When Leda had started her degree programme she had been concerned about how data on her was being gathered, processed and acted upon. It was apparent from the start that her journey through the university, both academically and physically would be tracked. She was happy though that the University had published a guide for students on the ethical use of data. She was aware of what data she had to provide and other data about her for which she had a choice on whether it was collected or not. Leda with her friends had been looking at the open algorithms the University used and had been playing with some of them to see if there were any interesting insights into the way her and her friends interacted with the university systems and the campus.

Though Leda had concerns about her personal privacy with all the data gathering happening on campus, her and her friends had noticed a reduction in crime and vandalism. When incidents happened on campus, reaction time from the campus security officers was really fast they could get to the right place much quicker. Leda did think it was all a bit Big Brother, but did feel safer.

Leda was sitting in the library reading through the book she had borrowed, her phone buzzed with a notification, her bus home was due shortly and if she left now, she would be able to catch it. Leda really liked this as though there was a bus timetable, the realities of traffic and weather meant that the buses weren’t always on time. The bus company used GPS to identify the exact location of their buses and this data could then be used by the university app to help learners catch their buses on time. One of the reasons Leda liked this was that it was raining and it saved having to stand in the rain for too long. As Leda sat down in the bus, her phone buzzed again, as she had walked from the library to the bus stop, the phone had downloaded an interesting podcast related to the lecture she had been to ready for her to listen on the journey home.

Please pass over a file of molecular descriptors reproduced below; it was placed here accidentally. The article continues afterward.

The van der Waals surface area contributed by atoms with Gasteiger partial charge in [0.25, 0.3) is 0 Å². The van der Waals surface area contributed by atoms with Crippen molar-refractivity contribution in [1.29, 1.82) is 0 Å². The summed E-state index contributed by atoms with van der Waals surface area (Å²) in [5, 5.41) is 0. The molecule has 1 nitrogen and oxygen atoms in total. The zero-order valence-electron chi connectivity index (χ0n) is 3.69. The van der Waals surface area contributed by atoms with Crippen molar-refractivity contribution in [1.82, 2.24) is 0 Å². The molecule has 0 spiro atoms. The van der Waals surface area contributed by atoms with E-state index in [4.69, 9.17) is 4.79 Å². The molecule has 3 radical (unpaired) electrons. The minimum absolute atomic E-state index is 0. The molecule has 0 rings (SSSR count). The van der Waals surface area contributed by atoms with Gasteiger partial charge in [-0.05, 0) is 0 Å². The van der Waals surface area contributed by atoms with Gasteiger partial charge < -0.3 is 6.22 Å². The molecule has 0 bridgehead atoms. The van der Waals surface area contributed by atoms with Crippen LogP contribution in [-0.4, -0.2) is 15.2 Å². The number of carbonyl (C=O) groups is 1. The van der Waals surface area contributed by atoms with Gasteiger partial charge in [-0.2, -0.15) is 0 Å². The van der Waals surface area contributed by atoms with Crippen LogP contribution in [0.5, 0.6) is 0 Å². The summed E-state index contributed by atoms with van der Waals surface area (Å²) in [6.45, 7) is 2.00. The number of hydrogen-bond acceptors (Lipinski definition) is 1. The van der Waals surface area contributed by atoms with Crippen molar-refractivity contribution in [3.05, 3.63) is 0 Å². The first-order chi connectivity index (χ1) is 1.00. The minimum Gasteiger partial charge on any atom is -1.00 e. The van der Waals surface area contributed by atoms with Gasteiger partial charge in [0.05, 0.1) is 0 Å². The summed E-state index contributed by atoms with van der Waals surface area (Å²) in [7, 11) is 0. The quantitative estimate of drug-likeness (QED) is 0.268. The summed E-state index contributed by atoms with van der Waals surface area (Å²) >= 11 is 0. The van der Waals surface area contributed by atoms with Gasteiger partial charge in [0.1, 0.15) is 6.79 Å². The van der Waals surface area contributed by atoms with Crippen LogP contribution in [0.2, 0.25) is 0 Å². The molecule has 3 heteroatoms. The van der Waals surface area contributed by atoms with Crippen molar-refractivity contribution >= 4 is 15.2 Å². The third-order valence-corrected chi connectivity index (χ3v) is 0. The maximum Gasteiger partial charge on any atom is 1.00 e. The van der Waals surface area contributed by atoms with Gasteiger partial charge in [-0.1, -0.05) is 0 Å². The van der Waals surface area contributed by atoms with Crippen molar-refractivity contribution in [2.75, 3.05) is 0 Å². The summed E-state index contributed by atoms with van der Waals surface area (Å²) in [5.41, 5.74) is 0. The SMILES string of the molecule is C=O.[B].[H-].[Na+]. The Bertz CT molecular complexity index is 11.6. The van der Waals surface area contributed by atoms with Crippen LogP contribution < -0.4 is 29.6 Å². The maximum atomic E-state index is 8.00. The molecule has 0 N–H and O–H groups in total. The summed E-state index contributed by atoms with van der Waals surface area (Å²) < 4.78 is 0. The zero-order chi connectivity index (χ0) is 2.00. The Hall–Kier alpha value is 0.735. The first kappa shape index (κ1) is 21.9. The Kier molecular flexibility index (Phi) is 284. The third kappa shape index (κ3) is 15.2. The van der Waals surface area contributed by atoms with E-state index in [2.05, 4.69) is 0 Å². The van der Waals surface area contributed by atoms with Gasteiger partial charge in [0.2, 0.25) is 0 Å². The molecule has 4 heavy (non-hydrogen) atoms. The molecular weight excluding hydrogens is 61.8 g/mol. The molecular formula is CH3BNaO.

As Leda settled down for the evening, she reflected on her day. What kind of day would have it been without her phone, without it connected to the different services on campus, the way it worked in a smart or even intelligent way. It was making her whole experience better, she could focus on her studies and spend a lot less time trying to find rooms. The university called it the intelligent campus, in Leda’s view it was more than that, it was a campus that improved the whole student experience. Well for her it did.

The Intelligent Learning Space

Photo by Philippe Bout on Unsplash

So what do we mean by a learning space and how is an intelligent learning space different?

Though the main thrust of the Jisc Intelligent Campus project is looking at how we can extend learning analytics to include and incorporate physical data, there is also space to discuss peripheral and related issues to the work. One aspect of this is the development and design of learning spaces as well as the use of data gathered from the use of learning spaces.

Generally most learning spaces are static spaces designed to allow for particular kinds of learning. Some have an element of flexibility allowing for different kinds of learning activity.

Often the pedagogy is shoe-horned into the space that is available and even if more appropriate spaces are available on campus, often they are unavailable for that particular slot or cohort.

Photo by Nathan Dumlao on Unsplash

A smart learning space would taken into account historical usage of the room and how people felt that the space either contributed or hindered the learning taking place there. You can imagine how users of the room could add to a dataset about the activities taking place in the room and how they felt it went.

You would think that data from the timetable could allow for this automatically, but timetabling data tells us about the cohort, the course they are on and the academic leading the session, most timetabling software doesn’t have the granular activity data in it.

The course module information may have the plans of the activity data within it, but may not have the room data from the timetable, nor may it have cohort details. You could easily imagine that some cohorts may be quite happy with undertaking group activities in a lecture theatre space, but there may be other cohorts of students who would work more effectively if the space was better at facilitating the proposed learning activity.

Likewise when it comes to adding feedback about the session, where does that live? What dataset contains that data?

Then there are environmental conditions such as heat, temperature, humidity, CO2 levels, which can also impact on the learning process.

So an actual smart learning space would be able to access data about the session from multiple sources and build a picture of what kinds of learning spaces work best for different kinds of learning activities, taking into account factors such as cohort, environmental conditions, the academic leading the session and so on…